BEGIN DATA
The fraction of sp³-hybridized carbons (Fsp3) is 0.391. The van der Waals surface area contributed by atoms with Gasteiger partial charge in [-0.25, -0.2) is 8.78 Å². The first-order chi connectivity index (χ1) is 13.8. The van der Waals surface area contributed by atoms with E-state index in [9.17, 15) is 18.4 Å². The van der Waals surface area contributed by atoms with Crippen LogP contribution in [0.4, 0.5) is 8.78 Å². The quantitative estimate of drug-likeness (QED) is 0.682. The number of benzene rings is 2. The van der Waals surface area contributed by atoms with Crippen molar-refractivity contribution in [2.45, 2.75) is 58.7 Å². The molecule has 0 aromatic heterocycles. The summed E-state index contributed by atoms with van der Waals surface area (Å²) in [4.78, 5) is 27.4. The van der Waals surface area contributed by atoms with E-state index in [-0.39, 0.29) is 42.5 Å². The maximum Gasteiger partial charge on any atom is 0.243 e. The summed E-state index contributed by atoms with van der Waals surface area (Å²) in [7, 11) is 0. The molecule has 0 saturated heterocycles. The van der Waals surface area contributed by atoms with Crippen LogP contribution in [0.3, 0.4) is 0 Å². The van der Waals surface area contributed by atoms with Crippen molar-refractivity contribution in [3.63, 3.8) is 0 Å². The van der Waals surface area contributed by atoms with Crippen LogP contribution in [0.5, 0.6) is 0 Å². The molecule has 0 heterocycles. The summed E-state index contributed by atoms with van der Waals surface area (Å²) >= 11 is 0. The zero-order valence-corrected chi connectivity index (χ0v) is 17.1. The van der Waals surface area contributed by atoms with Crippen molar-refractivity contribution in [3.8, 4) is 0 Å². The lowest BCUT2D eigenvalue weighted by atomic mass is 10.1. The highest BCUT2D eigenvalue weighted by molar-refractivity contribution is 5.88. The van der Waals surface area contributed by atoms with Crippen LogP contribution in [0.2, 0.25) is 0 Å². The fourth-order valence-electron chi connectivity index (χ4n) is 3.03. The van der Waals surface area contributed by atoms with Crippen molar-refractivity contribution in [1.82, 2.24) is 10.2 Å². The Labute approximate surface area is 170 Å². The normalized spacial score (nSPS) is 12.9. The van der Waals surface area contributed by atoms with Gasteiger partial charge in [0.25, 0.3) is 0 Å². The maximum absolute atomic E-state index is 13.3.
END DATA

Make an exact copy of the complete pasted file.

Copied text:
The fraction of sp³-hybridized carbons (Fsp3) is 0.391. The van der Waals surface area contributed by atoms with Gasteiger partial charge in [-0.25, -0.2) is 8.78 Å². The first-order chi connectivity index (χ1) is 13.8. The van der Waals surface area contributed by atoms with E-state index in [9.17, 15) is 18.4 Å². The van der Waals surface area contributed by atoms with Crippen LogP contribution in [0.4, 0.5) is 8.78 Å². The quantitative estimate of drug-likeness (QED) is 0.682. The number of benzene rings is 2. The van der Waals surface area contributed by atoms with Crippen molar-refractivity contribution in [2.45, 2.75) is 58.7 Å². The molecule has 0 aromatic heterocycles. The summed E-state index contributed by atoms with van der Waals surface area (Å²) in [4.78, 5) is 27.4. The van der Waals surface area contributed by atoms with E-state index in [-0.39, 0.29) is 42.5 Å². The maximum Gasteiger partial charge on any atom is 0.243 e. The summed E-state index contributed by atoms with van der Waals surface area (Å²) in [7, 11) is 0. The molecule has 0 saturated heterocycles. The van der Waals surface area contributed by atoms with Crippen LogP contribution in [0.3, 0.4) is 0 Å². The van der Waals surface area contributed by atoms with Crippen molar-refractivity contribution in [3.63, 3.8) is 0 Å². The van der Waals surface area contributed by atoms with Crippen LogP contribution in [0.5, 0.6) is 0 Å². The molecule has 0 heterocycles. The summed E-state index contributed by atoms with van der Waals surface area (Å²) >= 11 is 0. The zero-order valence-corrected chi connectivity index (χ0v) is 17.1. The van der Waals surface area contributed by atoms with Crippen molar-refractivity contribution in [3.8, 4) is 0 Å². The lowest BCUT2D eigenvalue weighted by atomic mass is 10.1. The highest BCUT2D eigenvalue weighted by molar-refractivity contribution is 5.88. The van der Waals surface area contributed by atoms with Crippen LogP contribution in [0.2, 0.25) is 0 Å². The fourth-order valence-electron chi connectivity index (χ4n) is 3.03. The van der Waals surface area contributed by atoms with Crippen molar-refractivity contribution in [1.82, 2.24) is 10.2 Å². The Labute approximate surface area is 170 Å². The normalized spacial score (nSPS) is 12.9. The van der Waals surface area contributed by atoms with Gasteiger partial charge in [0.25, 0.3) is 0 Å². The maximum absolute atomic E-state index is 13.3.